Essential Reads

Essential Reads is your one-stop source for the top stories of the day as reported by your favorite Washington Week panelists. It's a simple way to save time and stay informed about the news you need to know. Check it out every day!

Jun 18, 2013

  • Obama Defends Authorization of Surveillance Programs

    By Peter Baker, The New York Times

    President Obama defended his authorization of recently revealed domestic and international surveillance programs in comments broadcast Monday night but rejected the suggestion that his policies were basically a warmed-over version of those of the last White House.

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  • Snowden: I Am Not A Spy

    With Eamon Javers, CNBC

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  • Behind the Slide in Obama's Poll Numbers

    By Gloria Borger, CNN

    Since President Obama seems to be a reflective soul, he must be reflecting on the irony of his latest predicament: as the man who came into office promising to change everything and who instead seems to have let much of what he promised to fix only get worse.

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  • In Libya, Chaos is Taking a Toll on Freedom of Press, Speech

    By Nancy A. Youssef, McClatchy Newspapers

    Shortly after Libyan leader Moammar Gadhafi was toppled in 2011, a 31-year-old activist had a tattoo put on his arm with the date marking the start of the uprising and rebranded himself a journalist.

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  • The Bill Clinton Paradox

    By John F. Harris and Maggie Haberman, Politico

    Listen to Bill Clinton’s speeches this spring and you would have heard him talk at a father-of-the-year event about the satisfactions of parenting — “the greatest thing that ever happened to me.”

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  • Is Scott Walker the GOP's Sleeper Presidential Candidate?

    By Beth Reinhard, National Journal

    Wisconsin Gov. Scott Walker polls near the bottom of would-be presidential contenders. Unlike potential rivals, you won't find him on the cover of Time magazine or slow-jamming the news with comedian Jimmy Fallon.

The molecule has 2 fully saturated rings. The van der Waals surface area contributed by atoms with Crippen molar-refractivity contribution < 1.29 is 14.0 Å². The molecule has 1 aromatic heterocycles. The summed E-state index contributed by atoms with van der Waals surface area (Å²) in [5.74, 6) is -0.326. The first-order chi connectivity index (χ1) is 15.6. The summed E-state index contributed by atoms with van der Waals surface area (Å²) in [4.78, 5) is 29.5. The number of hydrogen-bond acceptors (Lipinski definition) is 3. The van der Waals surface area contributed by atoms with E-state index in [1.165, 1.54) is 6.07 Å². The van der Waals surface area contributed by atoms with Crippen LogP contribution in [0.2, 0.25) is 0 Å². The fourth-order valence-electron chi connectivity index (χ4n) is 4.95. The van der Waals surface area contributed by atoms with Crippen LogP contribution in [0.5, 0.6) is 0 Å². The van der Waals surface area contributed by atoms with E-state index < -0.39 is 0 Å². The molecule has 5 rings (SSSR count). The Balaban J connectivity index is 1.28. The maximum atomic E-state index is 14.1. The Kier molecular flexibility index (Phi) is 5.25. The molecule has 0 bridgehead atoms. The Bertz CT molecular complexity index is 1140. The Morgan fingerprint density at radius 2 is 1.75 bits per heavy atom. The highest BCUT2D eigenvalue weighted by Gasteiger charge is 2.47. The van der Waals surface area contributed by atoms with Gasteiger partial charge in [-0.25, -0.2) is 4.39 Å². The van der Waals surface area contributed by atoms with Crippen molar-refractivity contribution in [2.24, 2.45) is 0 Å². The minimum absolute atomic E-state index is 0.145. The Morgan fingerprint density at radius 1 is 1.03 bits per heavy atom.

But he's a conservative Republican who won election in a blue state, survived a brutal recall campaign, and now posts approval ratings over 50 percent. A budget-slashing chief executive and son of a Baptist minister who straddles the fiscal and social conservative camps. A proven fundraiser who has put his thumb in the eye of President Obama and Big Labor.

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  • SPECIAL REPORT-For Top U.S. Lawyers, Case in Guam is Rare Prize

    By Joan Biskupic, Reuters

    Steven Levin lives alone on a boat docked off the coast of the Pacific island of Guam, about as far away from the U.S. mainland as an American resident can get. He has no wife or kids, no job, no phone or Internet service.

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Jun 17, 2013

  • Supreme Court Strikes Down Arizona Law Requiring Proof of Citizenship to Vote

    By Pete Williams and Erin McClam, NBC News

    The Supreme Court on Monday struck down an Arizona law that requires people to submit proof of citizenship when they register to vote.

    The vote was 7-2, with Justice Antonin Scalia writing for the court. Justices Clarence Thomas and Samuel Alito, two members of the court’s conservative wing, dissented.

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  • Lines Blur in U.S.-Europe Debate on Austerity

    By Jackie Calmes, The New York Times

    As President Obama begins an annual meeting with the leaders of some of the world’s richest nations on Monday in Northern Ireland, the economic-policy gulf that has divided them since the global crash in 2008 has narrowed significantly — just not exactly in ways that the White House would have liked.

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  • Contentious Issues Await Obama at G-8 Summit

    By Alexis Simendinger, Real Clear Politics

    President Obama will wade into some of the most challenging international debates of his second term when he meets with other world leaders Monday and Tuesday in Northern Ireland at the annual G-8 summit of industrialized nations.

    From ramping down a long war in Afghanistan to ramping up military involvement in war-torn Syria; from trying to thwart Iran’s expanding nuclear capabilities to navigating unrest in the Middle East; from defending America’s clandestine electronic data-gathering to advocating for transparent international tax laws, Obama will find himself on and off the hot seat with close friends such as German Chancellor Angela Merkel, and with prickly peers such as Russian President Vladimir Putin.

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  • U.S. Seems Eager for Nuclear Talks With Iran’s New Leader

    By David E. Sanger, The New York Times